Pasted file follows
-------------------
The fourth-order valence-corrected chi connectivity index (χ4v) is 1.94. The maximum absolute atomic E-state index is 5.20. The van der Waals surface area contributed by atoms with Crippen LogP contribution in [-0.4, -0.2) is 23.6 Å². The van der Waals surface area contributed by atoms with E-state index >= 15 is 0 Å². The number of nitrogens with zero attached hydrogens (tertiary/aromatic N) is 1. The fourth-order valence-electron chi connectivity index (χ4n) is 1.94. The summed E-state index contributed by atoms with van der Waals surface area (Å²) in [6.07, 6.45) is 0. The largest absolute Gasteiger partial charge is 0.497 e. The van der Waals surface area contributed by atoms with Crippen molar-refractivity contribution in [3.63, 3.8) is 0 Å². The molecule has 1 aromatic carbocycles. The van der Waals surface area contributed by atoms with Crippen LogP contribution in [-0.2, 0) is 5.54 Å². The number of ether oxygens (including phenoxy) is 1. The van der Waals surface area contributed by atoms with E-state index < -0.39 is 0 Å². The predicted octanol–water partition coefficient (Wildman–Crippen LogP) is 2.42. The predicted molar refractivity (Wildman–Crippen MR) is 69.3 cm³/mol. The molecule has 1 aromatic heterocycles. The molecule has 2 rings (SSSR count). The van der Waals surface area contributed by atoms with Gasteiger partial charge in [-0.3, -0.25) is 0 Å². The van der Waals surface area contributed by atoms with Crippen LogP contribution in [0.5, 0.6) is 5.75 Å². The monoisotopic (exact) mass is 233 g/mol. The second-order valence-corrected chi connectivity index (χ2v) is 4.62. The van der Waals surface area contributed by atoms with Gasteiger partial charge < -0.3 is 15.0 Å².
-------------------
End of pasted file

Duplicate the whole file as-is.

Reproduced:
The fourth-order valence-corrected chi connectivity index (χ4v) is 1.94. The maximum absolute atomic E-state index is 5.20. The van der Waals surface area contributed by atoms with Crippen LogP contribution in [-0.4, -0.2) is 23.6 Å². The van der Waals surface area contributed by atoms with E-state index >= 15 is 0 Å². The number of nitrogens with zero attached hydrogens (tertiary/aromatic N) is 1. The fourth-order valence-electron chi connectivity index (χ4n) is 1.94. The summed E-state index contributed by atoms with van der Waals surface area (Å²) in [6.07, 6.45) is 0. The largest absolute Gasteiger partial charge is 0.497 e. The van der Waals surface area contributed by atoms with Crippen molar-refractivity contribution in [3.63, 3.8) is 0 Å². The molecule has 1 aromatic carbocycles. The van der Waals surface area contributed by atoms with Crippen LogP contribution in [-0.2, 0) is 5.54 Å². The number of ether oxygens (including phenoxy) is 1. The van der Waals surface area contributed by atoms with E-state index < -0.39 is 0 Å². The predicted octanol–water partition coefficient (Wildman–Crippen LogP) is 2.42. The predicted molar refractivity (Wildman–Crippen MR) is 69.3 cm³/mol. The molecule has 1 aromatic heterocycles. The molecule has 2 rings (SSSR count). The van der Waals surface area contributed by atoms with Gasteiger partial charge in [-0.3, -0.25) is 0 Å². The van der Waals surface area contributed by atoms with Crippen LogP contribution in [0.5, 0.6) is 5.75 Å². The monoisotopic (exact) mass is 233 g/mol. The second-order valence-corrected chi connectivity index (χ2v) is 4.62. The van der Waals surface area contributed by atoms with Gasteiger partial charge < -0.3 is 15.0 Å².